View Mobile Site

KCSD is ‘excellent’ in state ratings

Posted: November 21, 2013 5:16 p.m.
Updated: November 22, 2013 5:00 a.m.

The Kershaw County School District (KCSD) received an excellent rating on its S.C. Department of Education’s (SCDOE) 2013 Report Card.

Kershaw County is one of two Midlands districts to receive the excellent rating and one of only 18 districts in the state, KCSD Superintendent Dr. Frank Morgan said during the Kershaw County Board of School Trustees meeting Tuesday night.

The district received an “excellent” absolute and growth rating this year, KCSD Director for Student Assessment Lavoy Carter said, while presenting the district and each individual school’s rating during the meeting. In 2012, the district earned “Good” on both ratings.

The absolute and growth rating are state ratings. A separate Elementary and Secondary Education Act (ESEA) grade is a federal rating. State ratings are calculated on a weighted model and based on individual student performance. The federal ESEA rating is calculated on a composite score and student subgroup performances, Carter said. Subgroups are groups of students divided by race, socioeconomic and other similar factors, he said. The growth rating increased one level due to the district’s efforts to close an achievement gap, the report card noted.

The district earned a “B” ESEA rating on accountability data from SCDOE. The district’s score is only 1.3 percent below the score required for an “A” rating, KCSD Director of Communications Mary Anne Byrd said in a press release. The ESEA rating puts Kershaw County in the top 20 percent of South Carolina school districts, she said. The federal government gives Title I schools accountability indicators that classify schools as reward schools for performance and progress, focus schools and priority schools, Carter said. The indicators show how well a school has closed its performance gap. This year’s Title I “Reward” schools are Baron DeKalb, Bethune, Blaney, Midway and Mt. Pisgah elementary schools. These five elementary schools also received Reward status in 2012, Byrd said. Pine Tree Hill Elementary School (PTHS) is designated as a “Focus” school this year. Schools with this designation have the “highest average performance gap between subgroups.” PTHS also received the “Focus” designation in 2012.

Lugoff and Wateree elementary schools and North Central High School (NCHS) earned “excellent” absolute ratings, according to the report card. Camden and Bethune elementary school received “excellent” growth ratings. Lugoff-Elgin High school received both “excellent” absolute and growth ratings for the second year in a row. Midway Elementary School earned the highest grade in weighted points. Both NCHS and Bethune Elementary School improved their state ratings to “good” and “excellent” this year.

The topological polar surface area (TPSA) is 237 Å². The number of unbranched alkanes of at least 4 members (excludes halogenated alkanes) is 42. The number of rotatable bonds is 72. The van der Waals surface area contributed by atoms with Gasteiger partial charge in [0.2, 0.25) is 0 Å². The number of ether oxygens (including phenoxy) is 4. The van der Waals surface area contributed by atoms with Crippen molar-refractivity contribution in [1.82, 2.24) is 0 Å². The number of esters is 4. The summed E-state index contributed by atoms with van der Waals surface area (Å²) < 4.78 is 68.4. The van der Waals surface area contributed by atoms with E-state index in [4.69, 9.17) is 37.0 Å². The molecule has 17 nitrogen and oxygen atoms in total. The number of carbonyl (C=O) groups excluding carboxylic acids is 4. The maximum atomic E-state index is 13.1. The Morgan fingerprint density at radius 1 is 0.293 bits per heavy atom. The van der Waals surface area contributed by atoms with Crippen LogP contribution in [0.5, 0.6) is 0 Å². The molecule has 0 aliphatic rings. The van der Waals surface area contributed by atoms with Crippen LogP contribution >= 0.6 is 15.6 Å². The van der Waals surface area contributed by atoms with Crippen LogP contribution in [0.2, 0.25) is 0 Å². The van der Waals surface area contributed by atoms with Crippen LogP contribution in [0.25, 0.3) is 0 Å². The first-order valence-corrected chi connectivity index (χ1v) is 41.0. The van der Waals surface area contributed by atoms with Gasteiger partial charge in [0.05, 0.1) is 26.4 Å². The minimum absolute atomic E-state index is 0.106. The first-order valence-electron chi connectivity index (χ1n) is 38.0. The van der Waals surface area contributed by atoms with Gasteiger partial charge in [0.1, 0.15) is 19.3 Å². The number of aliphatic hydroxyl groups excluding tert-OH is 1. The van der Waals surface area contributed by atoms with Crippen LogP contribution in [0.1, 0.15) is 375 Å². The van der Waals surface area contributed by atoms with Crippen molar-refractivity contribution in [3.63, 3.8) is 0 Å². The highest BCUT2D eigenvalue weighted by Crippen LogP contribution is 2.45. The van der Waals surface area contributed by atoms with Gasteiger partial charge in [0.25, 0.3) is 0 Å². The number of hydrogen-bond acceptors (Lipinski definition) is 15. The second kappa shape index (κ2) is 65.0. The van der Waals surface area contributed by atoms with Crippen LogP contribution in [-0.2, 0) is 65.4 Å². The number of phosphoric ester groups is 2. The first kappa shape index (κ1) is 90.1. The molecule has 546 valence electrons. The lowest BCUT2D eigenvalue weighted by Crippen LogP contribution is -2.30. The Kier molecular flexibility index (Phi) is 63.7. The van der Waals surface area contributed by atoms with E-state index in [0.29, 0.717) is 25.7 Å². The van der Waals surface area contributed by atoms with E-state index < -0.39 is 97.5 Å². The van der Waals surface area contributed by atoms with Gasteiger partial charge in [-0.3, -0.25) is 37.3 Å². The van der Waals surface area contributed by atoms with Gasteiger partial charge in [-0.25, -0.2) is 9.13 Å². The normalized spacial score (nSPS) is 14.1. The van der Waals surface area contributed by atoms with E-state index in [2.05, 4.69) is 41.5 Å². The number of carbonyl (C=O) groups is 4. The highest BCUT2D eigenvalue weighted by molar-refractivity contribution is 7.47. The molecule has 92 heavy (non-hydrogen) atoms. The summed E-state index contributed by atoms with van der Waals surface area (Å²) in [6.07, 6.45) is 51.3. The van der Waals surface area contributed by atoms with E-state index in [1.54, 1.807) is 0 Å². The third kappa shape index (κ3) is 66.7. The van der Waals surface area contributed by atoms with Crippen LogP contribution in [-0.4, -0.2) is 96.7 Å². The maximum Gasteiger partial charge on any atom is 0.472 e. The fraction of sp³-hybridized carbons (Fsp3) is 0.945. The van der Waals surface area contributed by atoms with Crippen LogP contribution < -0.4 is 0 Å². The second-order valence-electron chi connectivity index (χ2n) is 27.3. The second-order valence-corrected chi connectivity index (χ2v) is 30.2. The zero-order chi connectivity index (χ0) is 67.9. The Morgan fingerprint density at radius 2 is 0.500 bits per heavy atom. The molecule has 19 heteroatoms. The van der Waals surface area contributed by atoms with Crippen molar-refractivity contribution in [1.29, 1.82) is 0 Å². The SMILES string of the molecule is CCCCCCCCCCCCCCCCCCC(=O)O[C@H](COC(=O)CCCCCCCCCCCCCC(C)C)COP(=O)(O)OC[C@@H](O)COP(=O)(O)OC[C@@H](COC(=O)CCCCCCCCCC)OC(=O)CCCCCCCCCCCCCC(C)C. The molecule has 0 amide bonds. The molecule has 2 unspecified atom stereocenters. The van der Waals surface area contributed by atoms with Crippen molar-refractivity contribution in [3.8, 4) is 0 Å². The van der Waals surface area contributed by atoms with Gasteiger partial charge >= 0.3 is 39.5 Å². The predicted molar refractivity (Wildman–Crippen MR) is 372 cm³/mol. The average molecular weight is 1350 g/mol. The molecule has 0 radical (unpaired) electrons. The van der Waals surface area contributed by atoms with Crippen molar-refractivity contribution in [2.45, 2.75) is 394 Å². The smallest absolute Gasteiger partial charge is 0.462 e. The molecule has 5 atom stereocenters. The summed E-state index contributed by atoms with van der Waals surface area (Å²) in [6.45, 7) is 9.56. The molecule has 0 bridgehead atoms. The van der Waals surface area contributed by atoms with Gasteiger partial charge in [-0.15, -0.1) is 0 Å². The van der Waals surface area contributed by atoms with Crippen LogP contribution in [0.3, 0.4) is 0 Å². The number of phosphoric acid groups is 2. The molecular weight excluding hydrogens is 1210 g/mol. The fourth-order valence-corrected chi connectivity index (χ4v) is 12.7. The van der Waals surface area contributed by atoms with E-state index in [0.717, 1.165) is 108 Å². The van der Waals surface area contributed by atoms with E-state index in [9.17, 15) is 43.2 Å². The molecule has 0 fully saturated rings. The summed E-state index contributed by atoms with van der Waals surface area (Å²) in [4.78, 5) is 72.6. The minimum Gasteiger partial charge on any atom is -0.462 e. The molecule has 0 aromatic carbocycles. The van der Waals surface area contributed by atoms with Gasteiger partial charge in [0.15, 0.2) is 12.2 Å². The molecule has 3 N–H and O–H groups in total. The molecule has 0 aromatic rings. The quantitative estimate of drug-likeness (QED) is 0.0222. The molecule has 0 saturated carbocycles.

In other news:

• Tim Hopkins presented the board with new kindergarten report cards. The report cards are handed out every nine weeks and are considered, overall, easier to read and understand. A 20-person committee made up of kindergarten teachers and parents worked through a period of several months to redesign the report card, which was previously “unintentionally complex,” Hopkins said. New Common Core standards brought on a reason to make the report card more concise. The report card allows teachers and parents to work together to detect any learning disabilities, Hopkins said. Trustee Shirley Halley said the new report card is parent-friendly. Chair Mara Jones said the new report card will help parents figure out how they can help their child perform and prepare for the future.

• The board reviewed school bus transportation times. Jones said it was “appalling” that certain students are riding the bus for more than two hours a day. The board hasn’t had to vote on bus privatization, as they expected to last year, but the district still don’t have enough busses and two-thirds of the ones they do have are more than 15 years old. If Phase 2 of the district’s facilities equalization plan goes into effect as planned, the board will have to look at “Express” bus routes for students traveling to a proposed new elementary school in the North Central area. The board reviews bus route times each year.

Interested in viewing premium content?

A subscription is required before viewing this article and other premium content.

Already a registered member and have a subscription?

If you have already purchased a subscription, please log in to view the full article.

Are you registered, but do not have a subscription?

If you are a registed user and would like to purchase a subscription, log in to view a list of available subscriptions.

Interested in becoming a registered member and purchasing a subscription?

Join our community today by registering for a FREE account. Once you have registered for a FREE account, click SUBSCRIBE NOW to purchase access to premium content.

Membership Benefits

  • Instant access to creating Blogs, Photo Albums, and Event listings.
  • Email alerts with the latest news.
  • Access to commenting on articles.

Contents of this site are © Copyright 2014 Chronicle Independent All rights reserved. Privacy policy and Terms of service

Powered by
Morris Technology
Please wait ...